However, brown granulated sugar has a heavier flavour which is caused by adding molasses during the production process. This adds slightly more complexity to the sweetness and causes the most drastic change in a cup of coffee.

Beyond sugar, there are also artificial sweeteners, which became prominent in the 20th century. They can be applied to all types of products, from coffee and tea to sugarless soft drinks. Many people switch to artificial sweeteners to cut down on their sugar intake, for a number of reasons.

Laura says: “There are a lot of different products on the market with different chemical compositions, recommended usage levels, and flavours.”

The four most commonly used artificial sweeteners are:

  • Sucralose (Splenda)
  • Aspartame (Equal, Nutrasweet)
  • Saccharin (Sweet’N Low, Sugar Trim)
  • Stevia (SweetLeaf, Truvia)

Jamie and Les add: “Aspartame and saccharin have no calories and sucralose has some calories, but much fewer than sugar because it is technically a sugar-based alcohol.”

Stevia is often perceived as a more “natural” option, but Jamie and Les point out that it’s still a manufactured product.

“Stevia is a plant, the leaves of which are sweet. However, you can’t just grind leaves into your coffee; it has to be extracted and concentrated first,” they say. “This so-called natural sweetener actually needs to be separately synthesised and processed.”

The third category of sweeteners includes products that are more true to their “natural” label than Stevia. Some of these include honey, maple syrup, and molasses.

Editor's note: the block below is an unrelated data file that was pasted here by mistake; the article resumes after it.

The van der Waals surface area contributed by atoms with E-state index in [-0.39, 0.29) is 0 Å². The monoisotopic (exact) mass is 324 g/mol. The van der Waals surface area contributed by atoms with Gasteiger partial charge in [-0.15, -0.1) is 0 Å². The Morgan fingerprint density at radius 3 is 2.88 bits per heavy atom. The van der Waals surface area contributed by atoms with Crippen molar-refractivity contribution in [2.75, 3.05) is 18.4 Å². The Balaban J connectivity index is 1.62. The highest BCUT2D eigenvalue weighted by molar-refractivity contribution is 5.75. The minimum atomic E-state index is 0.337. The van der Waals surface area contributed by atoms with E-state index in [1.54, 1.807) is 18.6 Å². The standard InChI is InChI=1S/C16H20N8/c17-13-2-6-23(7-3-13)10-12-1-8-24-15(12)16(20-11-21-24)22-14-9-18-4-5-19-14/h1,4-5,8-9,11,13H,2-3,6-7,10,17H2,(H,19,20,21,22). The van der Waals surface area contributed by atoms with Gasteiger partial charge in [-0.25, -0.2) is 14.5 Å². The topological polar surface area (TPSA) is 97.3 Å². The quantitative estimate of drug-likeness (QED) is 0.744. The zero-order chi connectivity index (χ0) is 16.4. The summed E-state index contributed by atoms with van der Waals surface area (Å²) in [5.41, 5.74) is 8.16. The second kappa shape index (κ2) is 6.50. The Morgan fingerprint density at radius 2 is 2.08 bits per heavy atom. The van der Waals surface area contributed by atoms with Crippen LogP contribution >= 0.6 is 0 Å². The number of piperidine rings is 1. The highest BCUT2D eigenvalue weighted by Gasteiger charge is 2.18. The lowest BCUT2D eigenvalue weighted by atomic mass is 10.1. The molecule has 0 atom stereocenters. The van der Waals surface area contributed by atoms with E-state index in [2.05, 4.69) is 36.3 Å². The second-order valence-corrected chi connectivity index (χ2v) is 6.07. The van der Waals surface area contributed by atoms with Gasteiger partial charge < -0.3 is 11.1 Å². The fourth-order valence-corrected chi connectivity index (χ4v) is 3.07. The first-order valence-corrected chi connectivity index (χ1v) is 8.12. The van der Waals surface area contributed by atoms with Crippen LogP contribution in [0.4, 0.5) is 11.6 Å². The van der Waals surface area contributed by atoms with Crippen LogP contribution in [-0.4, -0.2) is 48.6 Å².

Other natural sweeteners include things like fruit purees and juices, agave nectar, and syrups derived from other plants. These options are most likely to drastically affect the cup profile of coffee, depending on which you add. 

espresso and water

The science behind sweetness

So, which compounds in sugars and artificial sweeteners actually alter the taste of your coffee?

Sugar is a carbohydrate that is made up of carbon, oxygen, and hydrogen atoms. There are three main types of sugar, which are categorised by how these three atoms are arranged. These are monosaccharides, disaccharides, and polysaccharides.

Monosaccharides are what we know as simple sugars. These include glucose, fructose (found in honey and fruits), and galactose (a milk sugar). 

Disaccharides are more complex, and include sucrose and lactose. Monosaccharides and disaccharides include most of the sugars we know that “sweeten”. For example, sucrose is what we know as “classic” sugar, and it is derived from either sugar cane or beets. 

Polysaccharides, however, include starches, dextrins, and cellulose. These are often found in the fibres of plant foods and are the most fundamental sources of energy and fibre in most diets.

Artificial sweeteners are a bit different. They’re widely labelled as sugar substitutes or non-nutritive sweeteners because they contain fewer calories than sugar, or none at all. These sweeteners are processed and refined during their manufacture.